NAME: Ingalls
CLIMATE: Snow in winter, Hot in summer
COMMENTS: Located justoff Highway 51 West of Cleveland.Watch for "Famous Land Mark" signon the highway. UPDATE: I just visited the Ingalls, Ok area, there are a few corrections.  It is on Hwy 51, west of Yale, Ok.  (About 10 miles),  South onto Ingalls Rd, follow it all the way into town, the buildings would be at the first intersection on the right.  While there, a resident of the town stopped by to talk to us and told us that the buildings are not original to the town, they were brought there later.  GPS - 35°46'20" N, 95°22'23" W Mary Robinson
REMAINS: Cemetery, large wooden map of old town, monument
Settled after the 1889 land rush into the Unassigned Lands between the Chickasaw Nation and the Cherokee Outlet, Ingalls was a busy town of 150 in the 1890s. Several small-time outlaw gangs plagued the Oklahoma territory during the late 1800's. U.S. Marshall E.D. Nix was charged with bringing the criminals to justice. Nix received word that a gang, known as the Wild Bunch, were making frequent visits to Ingalls. Their leader, Bill Doolin, rode with the Dalton gang until the Coffeyville, Kansas bank robbery. Doolin's gang stayed at a hotel when in Ingalls and were said to be quiet and well-mannered. The gang also may have camped along the Cimarron River for most of the summer of 1893. Two deputy marshalls were sent, in disguise, to Ingalls to look for the Doolin gang. According to the story of Dr. Pickering, a local physician, the two deputies played cards and drank with the Doolin gang at a saloon. The deputies returned and confirmed that the Doolin gang were in Ingalls. Nix sent a dozen deputies led by John Hixson to capture the Wild Bunch. The deputies rode in two covered wagons to disguise their approach. They entered Ingalls from the north at 10 a.m. on September 1, 1893. Doolin and gang members "Dynamite Dick" Clifton, "Tulsa Jack" Blake, "Bitter Creek" Newcomb and Bill Dalton were in the saloon. "Arkansas Tom" Jones was in a second-floor hotel room. During the shootout, three deputies and two townspeople were killed. Every one of the Wild Bunch escaped except "Arkansas Tom", who was captured and sentenced to 50 years in prison. By 1907 the Post Office in Ingalls was closed and the small town passed into history.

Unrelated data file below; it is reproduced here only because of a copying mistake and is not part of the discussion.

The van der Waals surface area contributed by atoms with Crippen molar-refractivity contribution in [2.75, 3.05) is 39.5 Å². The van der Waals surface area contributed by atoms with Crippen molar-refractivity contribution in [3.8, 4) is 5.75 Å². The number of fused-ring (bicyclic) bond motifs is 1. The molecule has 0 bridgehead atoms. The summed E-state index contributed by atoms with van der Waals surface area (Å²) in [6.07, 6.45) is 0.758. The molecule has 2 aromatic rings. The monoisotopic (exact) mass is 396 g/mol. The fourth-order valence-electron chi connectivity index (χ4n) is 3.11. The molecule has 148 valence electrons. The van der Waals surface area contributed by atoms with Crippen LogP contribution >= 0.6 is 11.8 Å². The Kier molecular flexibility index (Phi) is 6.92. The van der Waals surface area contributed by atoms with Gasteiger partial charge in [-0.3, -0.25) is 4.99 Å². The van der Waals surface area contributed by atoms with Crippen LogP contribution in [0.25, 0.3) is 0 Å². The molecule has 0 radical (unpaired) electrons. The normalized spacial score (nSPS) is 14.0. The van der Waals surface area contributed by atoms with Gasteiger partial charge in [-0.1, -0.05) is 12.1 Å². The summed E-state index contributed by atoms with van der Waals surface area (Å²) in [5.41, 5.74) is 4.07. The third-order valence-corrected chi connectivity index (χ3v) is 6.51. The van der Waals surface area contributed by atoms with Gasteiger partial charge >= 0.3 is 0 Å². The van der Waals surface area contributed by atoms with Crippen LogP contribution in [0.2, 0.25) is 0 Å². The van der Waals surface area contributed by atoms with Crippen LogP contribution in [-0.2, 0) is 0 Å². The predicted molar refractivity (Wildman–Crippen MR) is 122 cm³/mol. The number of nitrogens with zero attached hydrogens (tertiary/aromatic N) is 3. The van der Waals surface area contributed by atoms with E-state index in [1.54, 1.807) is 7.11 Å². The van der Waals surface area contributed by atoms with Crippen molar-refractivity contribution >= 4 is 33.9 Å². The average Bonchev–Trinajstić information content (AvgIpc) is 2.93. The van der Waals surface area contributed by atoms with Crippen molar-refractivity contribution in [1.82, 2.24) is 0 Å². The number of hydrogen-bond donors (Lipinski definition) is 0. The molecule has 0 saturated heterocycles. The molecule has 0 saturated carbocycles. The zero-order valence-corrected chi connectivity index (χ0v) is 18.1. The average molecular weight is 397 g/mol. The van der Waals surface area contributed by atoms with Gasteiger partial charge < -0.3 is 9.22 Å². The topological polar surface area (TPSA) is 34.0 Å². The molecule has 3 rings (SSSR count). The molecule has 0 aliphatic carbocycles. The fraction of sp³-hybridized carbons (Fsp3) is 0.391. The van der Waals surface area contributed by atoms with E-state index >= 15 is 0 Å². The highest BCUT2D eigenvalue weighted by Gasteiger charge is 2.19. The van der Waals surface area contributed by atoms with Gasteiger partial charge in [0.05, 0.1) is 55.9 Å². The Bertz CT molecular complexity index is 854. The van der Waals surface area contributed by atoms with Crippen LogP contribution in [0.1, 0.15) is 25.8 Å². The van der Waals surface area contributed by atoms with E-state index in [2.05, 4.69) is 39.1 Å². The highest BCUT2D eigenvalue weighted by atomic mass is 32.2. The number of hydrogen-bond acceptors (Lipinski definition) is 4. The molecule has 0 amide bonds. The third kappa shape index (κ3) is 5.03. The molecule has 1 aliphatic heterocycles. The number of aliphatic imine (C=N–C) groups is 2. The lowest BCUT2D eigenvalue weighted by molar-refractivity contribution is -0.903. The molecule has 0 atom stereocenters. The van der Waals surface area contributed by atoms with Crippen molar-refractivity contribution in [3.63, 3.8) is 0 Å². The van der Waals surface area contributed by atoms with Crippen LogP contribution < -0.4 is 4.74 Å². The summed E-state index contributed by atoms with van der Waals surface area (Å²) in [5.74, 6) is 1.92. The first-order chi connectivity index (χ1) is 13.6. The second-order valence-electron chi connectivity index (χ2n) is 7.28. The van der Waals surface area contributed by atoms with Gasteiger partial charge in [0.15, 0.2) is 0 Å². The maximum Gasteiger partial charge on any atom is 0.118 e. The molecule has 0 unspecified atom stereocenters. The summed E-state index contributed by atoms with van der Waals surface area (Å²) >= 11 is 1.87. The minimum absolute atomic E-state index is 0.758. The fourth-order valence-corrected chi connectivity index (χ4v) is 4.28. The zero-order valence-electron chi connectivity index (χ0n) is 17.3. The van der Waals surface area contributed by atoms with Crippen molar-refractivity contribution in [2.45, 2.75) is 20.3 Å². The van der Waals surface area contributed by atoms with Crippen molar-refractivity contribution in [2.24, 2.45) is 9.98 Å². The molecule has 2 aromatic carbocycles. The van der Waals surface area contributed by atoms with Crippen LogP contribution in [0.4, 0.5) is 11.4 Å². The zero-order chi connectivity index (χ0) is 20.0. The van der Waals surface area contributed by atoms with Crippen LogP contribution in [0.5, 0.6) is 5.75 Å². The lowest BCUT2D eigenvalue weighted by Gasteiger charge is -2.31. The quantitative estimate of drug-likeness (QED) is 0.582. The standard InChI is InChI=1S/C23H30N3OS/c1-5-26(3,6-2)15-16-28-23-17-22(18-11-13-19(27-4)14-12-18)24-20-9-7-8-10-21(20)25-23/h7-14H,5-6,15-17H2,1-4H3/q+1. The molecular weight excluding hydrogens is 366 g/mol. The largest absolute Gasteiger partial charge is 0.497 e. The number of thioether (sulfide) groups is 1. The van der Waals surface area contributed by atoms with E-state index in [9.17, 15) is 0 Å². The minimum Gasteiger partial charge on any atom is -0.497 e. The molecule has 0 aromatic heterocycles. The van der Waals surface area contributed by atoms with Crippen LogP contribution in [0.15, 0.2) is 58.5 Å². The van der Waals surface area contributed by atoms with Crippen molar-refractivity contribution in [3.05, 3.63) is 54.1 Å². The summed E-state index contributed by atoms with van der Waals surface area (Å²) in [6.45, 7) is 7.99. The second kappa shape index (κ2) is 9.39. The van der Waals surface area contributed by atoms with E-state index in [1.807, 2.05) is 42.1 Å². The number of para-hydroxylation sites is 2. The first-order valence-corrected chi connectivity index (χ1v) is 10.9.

Submitted by: Bill Doubledee

Ingalls Hotel
Courtesy Norma Barton

Outlaw Battle
Courtesy Norma Barton

U.S. Marshalls Marker
Courtesy Norma Barton

Ingalls Battle Outlined
Courtesy Norma Barton


Courtesy Mary Robinson